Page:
If you’re a parent, you know the question is coming. It’s just a matter of time. In fact, it might just be the new dreaded parenting question, right next to “How are babies made?” This one is:
“When can I get a cell phone?”
It’s not surprising that kids start asking about phones (and being handed them) at earlier and earlier ages. For most kids, screens, from household TVs, to tablets, and parent or guardian smartphones, are present from day one. Recent studies have shown that kids are getting phones earlier than ever.
According to Common Sense Media, “Tech use is aging down as young people get devices earlier. A majority (53%) of kids have their own smartphone by the time they are 11, and 69% have one at age 12.”
But what if you’re not comfortable with the idea of your child having a smartphone just yet? If that’s how you feel, you’re not alone! Even while more kids are getting smartphones at earlier ages, a growing movement of parents, educators and activists are sounding the alarm and encouraging families to wait.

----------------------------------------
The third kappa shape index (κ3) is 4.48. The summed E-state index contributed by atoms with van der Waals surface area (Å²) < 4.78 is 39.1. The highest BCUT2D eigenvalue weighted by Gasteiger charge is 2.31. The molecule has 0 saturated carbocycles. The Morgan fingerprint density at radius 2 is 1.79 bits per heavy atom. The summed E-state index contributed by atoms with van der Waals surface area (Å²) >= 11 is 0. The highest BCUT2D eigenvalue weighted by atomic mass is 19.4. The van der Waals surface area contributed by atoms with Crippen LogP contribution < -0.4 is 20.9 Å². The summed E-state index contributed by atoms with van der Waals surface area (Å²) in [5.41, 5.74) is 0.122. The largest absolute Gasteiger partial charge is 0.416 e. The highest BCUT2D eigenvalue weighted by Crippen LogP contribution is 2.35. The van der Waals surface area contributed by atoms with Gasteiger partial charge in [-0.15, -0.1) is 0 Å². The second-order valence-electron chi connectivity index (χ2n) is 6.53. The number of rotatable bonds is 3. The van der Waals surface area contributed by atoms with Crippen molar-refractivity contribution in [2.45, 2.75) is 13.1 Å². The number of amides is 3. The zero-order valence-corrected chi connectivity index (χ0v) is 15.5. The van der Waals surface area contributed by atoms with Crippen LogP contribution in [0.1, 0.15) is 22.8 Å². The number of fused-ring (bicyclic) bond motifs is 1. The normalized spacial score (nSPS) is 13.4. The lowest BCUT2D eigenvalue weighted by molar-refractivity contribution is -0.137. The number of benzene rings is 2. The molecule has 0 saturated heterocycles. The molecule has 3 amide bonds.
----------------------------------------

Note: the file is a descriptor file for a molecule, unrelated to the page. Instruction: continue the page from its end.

Why More Families are Choosing To Delay Smartphones for Kids
Don’t be fooled by the numbers, or your child telling you that “everyone but me has a smartphone.” More families are concerned about the impact of technology on kids, and for good reason.
Consider a few headlines from the past year:
● Facebook Knows Instagram is Toxic for Teen Girls, Company Documents Show (WSJ)
● There’s Worrying New Research About Kids’ Screen Time and Mental Health (TIME)
● Young Girls More Vulnerable to Online Predators Than Ever Before (NY Post)
● Cyberbullying: A Growing Problem (Science Daily)
There is more evidence than ever that high levels of screen time and social media interaction have long term negative consequences on children’s mental health and increase chances of depression and suicide. Here are just a few concerning statistics:
● Kids between the ages of 5-8 spend over 3 hrs per day on a screen (Common Sense Media)
● 82% of parents say they are concerned about their kids’ screen time (Parents Together Action)
● Reports of child online exploitation rose dramatically since the start of the coronavirus pandemic as kids spent more time online (WSJ)